The weather this weekend has been dry and sunny, just the ticket to bring Craig Y Longridge into condition. I made a tentative step with my bouldering mat for the first time this year. A few others were doing the same, a good family venue, so there was the chance for some chat between the attempts to test our fitness. Mine is sadly lacking, not having climbed for 6 months, the others had been enjoying the delights of indoor walls over winter which makes a big difference. I played about for an hour or so, more putting some chalk on the holds rather than climbing them.
I made my retreat across the road for some bird watching on the small reservoir. Tufted Ducks and a Great Crested Grebe.
I could hear rustling in the ferns behind me all evening and when I looked some movement in the vegetation and the occasional squeak, but no clue as to what was in there. I was bouldering on the north facing wall of Sweden Quarry, which gave shade from the hot sun, even so I was sweating profusely, we are just not accustomed to temperatures in the high 20s. The quarry hosts quite a bit of bird life – blackbird, wren, robin, chiffchaff, blackcap, mallard and no doubt many more. Barn owls nested earlier in the season. It is a great place to sit and take in the ambience such as it is with old tyres, fencing and rotting trees cut down in the plantation a few years ago. The pool at the bottom has shrunk greatly in this recent drought.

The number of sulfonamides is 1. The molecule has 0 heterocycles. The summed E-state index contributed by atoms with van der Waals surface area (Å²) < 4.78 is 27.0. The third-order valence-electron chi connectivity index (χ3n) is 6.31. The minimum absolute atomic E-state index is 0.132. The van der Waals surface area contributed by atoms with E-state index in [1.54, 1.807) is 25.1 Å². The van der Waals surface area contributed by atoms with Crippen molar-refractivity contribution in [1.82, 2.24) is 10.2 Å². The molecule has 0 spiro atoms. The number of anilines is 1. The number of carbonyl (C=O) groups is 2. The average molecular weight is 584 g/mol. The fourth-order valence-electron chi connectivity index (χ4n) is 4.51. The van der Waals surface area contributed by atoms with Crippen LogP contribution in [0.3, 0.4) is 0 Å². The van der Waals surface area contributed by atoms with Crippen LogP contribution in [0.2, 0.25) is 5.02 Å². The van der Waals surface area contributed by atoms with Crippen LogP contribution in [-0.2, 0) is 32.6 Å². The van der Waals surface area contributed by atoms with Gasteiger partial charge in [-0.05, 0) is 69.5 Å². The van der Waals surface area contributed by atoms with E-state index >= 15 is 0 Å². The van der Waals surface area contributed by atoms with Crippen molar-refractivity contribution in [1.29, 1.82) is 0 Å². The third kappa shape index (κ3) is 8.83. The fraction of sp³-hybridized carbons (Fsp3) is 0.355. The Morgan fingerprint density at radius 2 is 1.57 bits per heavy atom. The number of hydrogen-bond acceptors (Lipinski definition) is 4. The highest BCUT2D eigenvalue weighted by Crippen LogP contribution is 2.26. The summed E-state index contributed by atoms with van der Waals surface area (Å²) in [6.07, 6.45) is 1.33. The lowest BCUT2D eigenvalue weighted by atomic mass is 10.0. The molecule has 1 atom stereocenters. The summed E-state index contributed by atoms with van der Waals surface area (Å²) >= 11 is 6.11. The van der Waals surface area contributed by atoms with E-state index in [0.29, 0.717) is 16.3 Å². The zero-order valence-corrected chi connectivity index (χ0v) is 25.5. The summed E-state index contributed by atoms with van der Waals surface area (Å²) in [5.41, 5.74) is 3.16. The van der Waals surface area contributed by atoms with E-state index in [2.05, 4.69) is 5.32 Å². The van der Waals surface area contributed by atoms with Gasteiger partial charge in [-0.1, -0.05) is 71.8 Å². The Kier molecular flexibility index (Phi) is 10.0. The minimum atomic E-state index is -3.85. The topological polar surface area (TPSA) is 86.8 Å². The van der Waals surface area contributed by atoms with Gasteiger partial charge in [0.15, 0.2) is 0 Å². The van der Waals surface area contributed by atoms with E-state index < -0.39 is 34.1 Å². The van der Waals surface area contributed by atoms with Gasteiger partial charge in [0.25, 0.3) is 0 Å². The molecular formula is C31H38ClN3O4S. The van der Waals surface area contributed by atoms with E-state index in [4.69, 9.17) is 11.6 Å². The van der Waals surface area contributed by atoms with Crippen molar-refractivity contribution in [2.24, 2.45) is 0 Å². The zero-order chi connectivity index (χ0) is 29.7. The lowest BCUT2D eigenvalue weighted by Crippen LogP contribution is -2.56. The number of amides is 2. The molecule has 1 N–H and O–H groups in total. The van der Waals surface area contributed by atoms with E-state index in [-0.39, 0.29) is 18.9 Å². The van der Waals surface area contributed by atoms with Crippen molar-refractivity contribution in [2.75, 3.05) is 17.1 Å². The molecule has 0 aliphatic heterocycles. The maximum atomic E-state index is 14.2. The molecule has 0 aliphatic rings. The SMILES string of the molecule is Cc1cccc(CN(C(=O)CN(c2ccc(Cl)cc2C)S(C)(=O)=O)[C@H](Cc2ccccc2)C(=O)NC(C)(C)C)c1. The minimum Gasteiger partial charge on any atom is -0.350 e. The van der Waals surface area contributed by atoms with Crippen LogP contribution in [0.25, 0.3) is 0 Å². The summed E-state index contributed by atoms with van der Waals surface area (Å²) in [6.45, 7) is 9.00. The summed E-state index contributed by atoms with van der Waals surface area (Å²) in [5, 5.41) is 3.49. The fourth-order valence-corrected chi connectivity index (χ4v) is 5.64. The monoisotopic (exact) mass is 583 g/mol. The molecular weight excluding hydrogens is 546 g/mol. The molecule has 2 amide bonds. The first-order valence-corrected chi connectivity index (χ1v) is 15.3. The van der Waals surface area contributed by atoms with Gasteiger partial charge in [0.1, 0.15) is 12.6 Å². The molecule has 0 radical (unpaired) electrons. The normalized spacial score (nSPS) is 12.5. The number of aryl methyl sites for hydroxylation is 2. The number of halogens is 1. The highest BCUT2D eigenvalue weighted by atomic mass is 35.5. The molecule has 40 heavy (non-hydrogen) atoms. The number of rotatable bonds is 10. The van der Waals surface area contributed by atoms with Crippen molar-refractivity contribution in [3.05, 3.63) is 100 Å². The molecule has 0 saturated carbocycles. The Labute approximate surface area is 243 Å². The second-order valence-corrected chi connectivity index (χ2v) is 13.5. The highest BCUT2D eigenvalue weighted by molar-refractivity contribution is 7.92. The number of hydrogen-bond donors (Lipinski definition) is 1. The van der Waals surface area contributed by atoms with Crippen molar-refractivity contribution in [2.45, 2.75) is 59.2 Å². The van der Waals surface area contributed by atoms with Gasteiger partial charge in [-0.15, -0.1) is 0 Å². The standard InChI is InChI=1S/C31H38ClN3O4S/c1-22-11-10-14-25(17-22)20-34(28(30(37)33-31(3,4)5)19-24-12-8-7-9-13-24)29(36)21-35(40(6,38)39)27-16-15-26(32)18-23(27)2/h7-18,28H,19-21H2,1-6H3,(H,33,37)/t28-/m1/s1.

I was about to leave when I spotted something yellow out of the corner of my eye, in fact, there were two yellow blobs in the grass. The squeaking became louder as Mother Duck led her brood out of hiding down to the drying up pool at the base of the quarry. The other four chicks were brown and well camouflaged, it was the two yellow ones that gave the game away. I grabbed my phone for a quick shot, but then realised they were out to play for a while, so I was able to retrieve my camera and sit down to enjoy their display. Mother floated quietly whilst the chicks darted about exploring, exercising their legs and no doubt eating the odd green morsel. After some time, Mother decided they had had enough and marched them back into the undergrowth to hide away for the night. I hope the ducklings survive but fear for the yellow ones who are all too obvious to any predator. I will report back on further sightings over the next week. (Still six there two days later) So how unusual are yellow ducklings? Mallards, Muscovy and domestic ducks have occasional yellow ducklings, many of these develop into white ducks – so we will see.